Image is a table by SmartAsset titled, "Most Common and Worst Investment Mistakes, According to Financial Advisors."

Because inadequate portfolio diversification is the second-most common investment mistake among prospective and new clients, we asked financial advisors the asset classes investors are overinvested and underinvested in. Beyond stocks and equities, advisors say that prospective and new clients are often overinvested in cash and underinvested in bonds.

Image is a bar graph titled, "Over- and Underinvested Asset Classes, According to Financial Advisors."

Reasons for Seeking Out a Financial Advisor

Retirement planning is, by far, the most common reason investors look for a financial advisor. More than 72% of surveyed financial advisors list it as the top reason why most prospective and new clients search for a financial advisor. The second-most common reason, according to financial advisors, is improving investment returns, which nearly 30% of financial advisors listed as either the top or second-highest priority for potential clients.

Image is a pie chart by SmartAsset titled, "Why People Seek Out a Financial Advisor, According to Financial Advisors."

Financial Advisor Services

About 55% of financial advisors say that prospective and new clients have unrealistic return expectations. In fact, when considering their own services, financial advisors report that their value proposition is more than simply improving their clients’ investment returns. More than four in five financial advisors say that the biggest benefit advisors offer to their clients is helping them develop a holistic, personal financial plan. This benefit is followed closely by having regular check-ins on progress toward financial goals. Though about a third of advisors list improving investment returns as a top-three benefit for clients, less than 3% rank it as the No. 1 benefit.

Image is a bar graph by SmartAsset titled, "What Do Financial Advisors See as Their Biggest Benefit to Clients?"

Minimizing their clients’ tax burden is also not a No. 1 benefit according to most financial advisors, though a significant percentage of advisors rank it as a top-three benefit. Many advisors also say that it is one of the most underutilized client services, as previously noted. Retirement planning and legacy planning are the second- and third-most underutilized financial advisor services according to our survey. Roughly 24% of advisors say that retirement planning is the most underutilized service and about 17% responded that legacy planning is the most underutilized.

Image is a pie chart by SmartAsset titled, "Most Underutilized Advisor Service, According to Financial Advisors."

Common Potential Client Concerns

As previously noted, advisor fees are a top concern for prospective and new clients of financial advisors. Additionally, many potential clients are concerned about advisor track records and communication frequency. More than one in 10 advisors lists each of those two concerns as the most common among prospective and new clients. While it was not listed as an option in our survey, multiple advisors wrote that “trust” was a top concern among prospective clients.  Prospective and new clients want to feel comfortable with the financial advisor they decide to work with and that their money is in good hands.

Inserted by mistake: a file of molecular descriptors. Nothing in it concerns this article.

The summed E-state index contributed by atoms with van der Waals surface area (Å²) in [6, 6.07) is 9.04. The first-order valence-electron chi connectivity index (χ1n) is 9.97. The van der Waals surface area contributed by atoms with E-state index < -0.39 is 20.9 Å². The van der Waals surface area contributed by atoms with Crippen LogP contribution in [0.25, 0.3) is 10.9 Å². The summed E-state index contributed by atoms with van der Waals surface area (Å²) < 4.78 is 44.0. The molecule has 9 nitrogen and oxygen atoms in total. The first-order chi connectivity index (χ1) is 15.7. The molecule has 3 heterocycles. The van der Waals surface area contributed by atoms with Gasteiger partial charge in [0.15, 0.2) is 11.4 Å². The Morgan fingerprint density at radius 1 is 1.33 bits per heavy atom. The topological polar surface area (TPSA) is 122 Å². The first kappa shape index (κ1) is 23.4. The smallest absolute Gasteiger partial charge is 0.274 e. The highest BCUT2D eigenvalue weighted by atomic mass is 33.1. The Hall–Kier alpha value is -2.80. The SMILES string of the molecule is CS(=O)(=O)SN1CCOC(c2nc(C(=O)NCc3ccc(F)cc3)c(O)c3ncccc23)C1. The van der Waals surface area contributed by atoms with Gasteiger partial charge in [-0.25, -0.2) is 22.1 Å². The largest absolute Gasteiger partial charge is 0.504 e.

Image is a pie chart by SmartAsset titled, "Most Common Concerns of Potential Clients."

Data and Methodology

Survey data for this report was collected by SmartAsset between May 10, 2021 and May 26, 2021. A total of 159 financial advisors responded to our survey. Though the full survey was 13 questions, some advisors chose to skip certain questions. We used the largest sample possible when discussing results for any given question.

Tips for Finding Your Best Financial Match

  • Individuals: Invest in expert advice. A financial advisor can help you make smart decisions to reach your investing and retirement goals. SmartAsset’s free financial advisor matching tool can connect you with up to three advisors who are fully vetted and free of disclosures. From there, you can speak with each one and decide how you want to move forward.
  • Advisors: Pre-screen for prospects that meet your client profile. Consider using a service that can connect you directly with prospective clients. If you’re looking to grow your practice, SmartAdvisor connects advisors directly with local prospects. You pay only for investors that fit your client profile.

Questions about our study? Contact us at

Photo credits: ©

Stephanie Horan, CEPF® Stephanie Horan is a data journalist at SmartAsset. A Certified Educator of Personal Finance (CEPF®), she sources and analyzes data to write studies relating to a variety of topics including mortgage, retirement and budgeting. Before coming to SmartAsset, she worked as an analyst at an asset management firm. Stephanie graduated from Williams College with a degree in Mathematics. Originally from Philadelphia, she has always been a Yankees fan and currently lives in New York.